Following detox, there are three significant levels of care that you could receive based on what’s recommended for you. They are residential inpatient services, intensive outpatient, and outpatient services. Depending on the situation, you may be placed in a residential program, where you will live on-site at a treatment center for a period up to 90 days (three months), unless your situation requires more time. This placement is dependent on what the medical team recommends.
There are various therapies to work with, and the medical staff will establish the ones that are most beneficial for your condition. The National Institute on Drug Abuse publishes that treatment needs to be personalized for it to be effective. The first step you should take when entering treatment is to take a moment with the therapist and devise a treatment plan tailored specifically to your expectations.
It’s a common misconception that when a doctor prescribes a medication, or if it comes directly from a pharmacy, it is essentially harmless. On the contrary, however, is the fact that abusing any drug can be deadly.
Alcohol is a substance that anyone over age 21 can legally purchase, but when abused, it is one of the most dangerous intoxicants known to our planet. With that said, because of Ativan’s strength and the area of the brain it affects, this can be an extremely dangerous medication to abuse.
It has been strongly advised to cease use after four weeks of consumption to avoid dependence. If used with opioids or alcohol in unsafe doses, it can cause a fatal overdose by suppressing the nervous system to the point where you can’t breathe on your own. This could result in death.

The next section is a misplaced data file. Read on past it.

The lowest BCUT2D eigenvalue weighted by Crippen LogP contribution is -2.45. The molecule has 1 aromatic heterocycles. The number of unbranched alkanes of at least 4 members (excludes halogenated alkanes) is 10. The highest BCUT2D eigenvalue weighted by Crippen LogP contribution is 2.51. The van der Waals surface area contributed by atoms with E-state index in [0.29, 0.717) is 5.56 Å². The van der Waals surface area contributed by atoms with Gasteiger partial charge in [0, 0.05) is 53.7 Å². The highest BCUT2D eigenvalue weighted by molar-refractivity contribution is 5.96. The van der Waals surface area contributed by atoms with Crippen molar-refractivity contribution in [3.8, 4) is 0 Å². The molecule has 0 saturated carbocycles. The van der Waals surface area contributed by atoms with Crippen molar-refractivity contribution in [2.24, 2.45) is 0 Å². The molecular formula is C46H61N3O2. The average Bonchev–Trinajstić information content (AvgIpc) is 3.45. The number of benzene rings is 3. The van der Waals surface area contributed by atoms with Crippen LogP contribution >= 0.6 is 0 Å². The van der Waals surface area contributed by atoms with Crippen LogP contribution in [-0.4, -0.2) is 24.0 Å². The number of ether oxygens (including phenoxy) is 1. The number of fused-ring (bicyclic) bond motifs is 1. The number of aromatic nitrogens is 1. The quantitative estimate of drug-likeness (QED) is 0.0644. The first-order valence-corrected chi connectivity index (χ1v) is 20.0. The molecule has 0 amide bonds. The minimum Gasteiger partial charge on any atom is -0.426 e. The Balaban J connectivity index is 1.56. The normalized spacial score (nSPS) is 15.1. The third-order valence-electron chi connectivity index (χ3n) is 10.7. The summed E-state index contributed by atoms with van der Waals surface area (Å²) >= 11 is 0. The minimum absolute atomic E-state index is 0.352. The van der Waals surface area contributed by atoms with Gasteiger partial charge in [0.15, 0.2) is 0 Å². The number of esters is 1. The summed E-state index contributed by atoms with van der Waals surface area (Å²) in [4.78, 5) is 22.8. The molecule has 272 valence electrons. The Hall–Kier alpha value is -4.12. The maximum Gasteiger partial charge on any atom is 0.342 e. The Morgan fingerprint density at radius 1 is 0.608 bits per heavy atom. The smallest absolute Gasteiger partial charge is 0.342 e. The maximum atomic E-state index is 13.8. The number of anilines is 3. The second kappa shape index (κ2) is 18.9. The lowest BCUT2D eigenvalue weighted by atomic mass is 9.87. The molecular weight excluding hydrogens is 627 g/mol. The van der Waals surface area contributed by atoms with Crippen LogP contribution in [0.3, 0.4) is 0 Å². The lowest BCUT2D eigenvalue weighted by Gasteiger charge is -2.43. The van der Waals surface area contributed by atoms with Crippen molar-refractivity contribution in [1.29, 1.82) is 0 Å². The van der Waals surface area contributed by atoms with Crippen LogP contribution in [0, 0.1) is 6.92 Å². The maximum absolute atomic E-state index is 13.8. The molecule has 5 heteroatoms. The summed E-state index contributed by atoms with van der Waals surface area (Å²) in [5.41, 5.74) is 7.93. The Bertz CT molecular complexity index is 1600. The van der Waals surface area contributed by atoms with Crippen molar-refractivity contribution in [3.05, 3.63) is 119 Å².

All drugs under the umbrella of benzodiazepines can cause dangerous withdrawal symptoms. If you become dependent on benzos and suddenly stop using, you increase the likelihood of having a seizure, and in even more severe cases developing a condition called delirium tremens (DTs) that can come on suddenly, resulting in death.
It’s imperative that you call or speak to a professional before trying to quit cold turkey due to Ativan’s potentially deadly withdrawal symptoms. Though addiction is a chronic disease, it is a treatable one. Calling today could be the first step in a life free from active addiction.
Benzodiazepines | CESAR. (n.d.). Retrieved from from http://www.cesar.umd.edu/cesar/drugs/benzos.asp
American Society of Addiction Medicine. (n.d.). Retrieved from from https://www.asam.org/resources/the-asam-criteria/about
National Institute on Drug Abuse. (n.d.). Principles of Effective Treatment. Retrieved from from https://www.drugabuse.gov/publications/principles-drug-addiction-treatment-research-based-guide-third-edition/principles-effective-treatment